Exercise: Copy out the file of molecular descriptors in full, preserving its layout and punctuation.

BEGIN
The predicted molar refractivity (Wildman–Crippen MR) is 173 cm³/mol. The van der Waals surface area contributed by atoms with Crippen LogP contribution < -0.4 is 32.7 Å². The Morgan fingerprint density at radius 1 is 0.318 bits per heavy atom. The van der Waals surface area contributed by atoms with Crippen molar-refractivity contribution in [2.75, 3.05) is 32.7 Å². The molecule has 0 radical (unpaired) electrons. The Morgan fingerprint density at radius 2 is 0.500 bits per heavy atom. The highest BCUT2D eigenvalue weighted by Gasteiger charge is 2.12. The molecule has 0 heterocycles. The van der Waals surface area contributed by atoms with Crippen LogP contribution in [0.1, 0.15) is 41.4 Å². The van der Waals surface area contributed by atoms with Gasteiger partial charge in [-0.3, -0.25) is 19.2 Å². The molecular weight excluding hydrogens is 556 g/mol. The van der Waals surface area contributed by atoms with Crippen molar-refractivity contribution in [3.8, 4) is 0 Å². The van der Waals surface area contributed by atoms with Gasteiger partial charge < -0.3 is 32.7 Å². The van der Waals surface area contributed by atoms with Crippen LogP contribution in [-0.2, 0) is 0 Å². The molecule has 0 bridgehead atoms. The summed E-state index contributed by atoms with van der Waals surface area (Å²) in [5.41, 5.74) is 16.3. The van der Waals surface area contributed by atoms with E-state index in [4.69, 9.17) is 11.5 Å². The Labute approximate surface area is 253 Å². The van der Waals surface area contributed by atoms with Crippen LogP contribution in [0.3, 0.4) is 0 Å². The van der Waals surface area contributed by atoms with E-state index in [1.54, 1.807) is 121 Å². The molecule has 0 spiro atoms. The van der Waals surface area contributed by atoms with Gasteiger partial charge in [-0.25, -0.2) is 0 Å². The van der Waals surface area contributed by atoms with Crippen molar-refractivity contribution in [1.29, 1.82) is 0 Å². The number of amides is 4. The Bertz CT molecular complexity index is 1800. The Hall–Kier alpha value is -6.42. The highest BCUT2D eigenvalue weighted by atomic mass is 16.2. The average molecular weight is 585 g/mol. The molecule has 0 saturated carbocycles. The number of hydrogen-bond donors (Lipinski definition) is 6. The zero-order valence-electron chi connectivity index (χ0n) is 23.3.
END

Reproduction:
The predicted molar refractivity (Wildman–Crippen MR) is 173 cm³/mol. The van der Waals surface area contributed by atoms with Crippen LogP contribution < -0.4 is 32.7 Å². The Morgan fingerprint density at radius 1 is 0.318 bits per heavy atom. The van der Waals surface area contributed by atoms with Crippen molar-refractivity contribution in [2.75, 3.05) is 32.7 Å². The molecule has 0 radical (unpaired) electrons. The Morgan fingerprint density at radius 2 is 0.500 bits per heavy atom. The highest BCUT2D eigenvalue weighted by Gasteiger charge is 2.12. The molecule has 0 heterocycles. The van der Waals surface area contributed by atoms with Crippen LogP contribution in [0.1, 0.15) is 41.4 Å². The van der Waals surface area contributed by atoms with Gasteiger partial charge in [-0.3, -0.25) is 19.2 Å². The molecular weight excluding hydrogens is 556 g/mol. The van der Waals surface area contributed by atoms with Crippen molar-refractivity contribution in [3.8, 4) is 0 Å². The van der Waals surface area contributed by atoms with Gasteiger partial charge < -0.3 is 32.7 Å². The van der Waals surface area contributed by atoms with Crippen LogP contribution in [-0.2, 0) is 0 Å². The molecule has 0 bridgehead atoms. The summed E-state index contributed by atoms with van der Waals surface area (Å²) in [5.41, 5.74) is 16.3. The van der Waals surface area contributed by atoms with E-state index in [4.69, 9.17) is 11.5 Å². The Labute approximate surface area is 253 Å². The van der Waals surface area contributed by atoms with Crippen LogP contribution in [0.3, 0.4) is 0 Å². The van der Waals surface area contributed by atoms with E-state index in [1.54, 1.807) is 121 Å². The molecule has 0 spiro atoms. The van der Waals surface area contributed by atoms with Gasteiger partial charge in [-0.25, -0.2) is 0 Å². The van der Waals surface area contributed by atoms with Crippen molar-refractivity contribution in [1.29, 1.82) is 0 Å². The number of amides is 4. The Bertz CT molecular complexity index is 1800. The Hall–Kier alpha value is -6.42. The highest BCUT2D eigenvalue weighted by atomic mass is 16.2. The average molecular weight is 585 g/mol. The molecule has 0 saturated carbocycles. The number of hydrogen-bond donors (Lipinski definition) is 6. The zero-order valence-electron chi connectivity index (χ0n) is 23.3.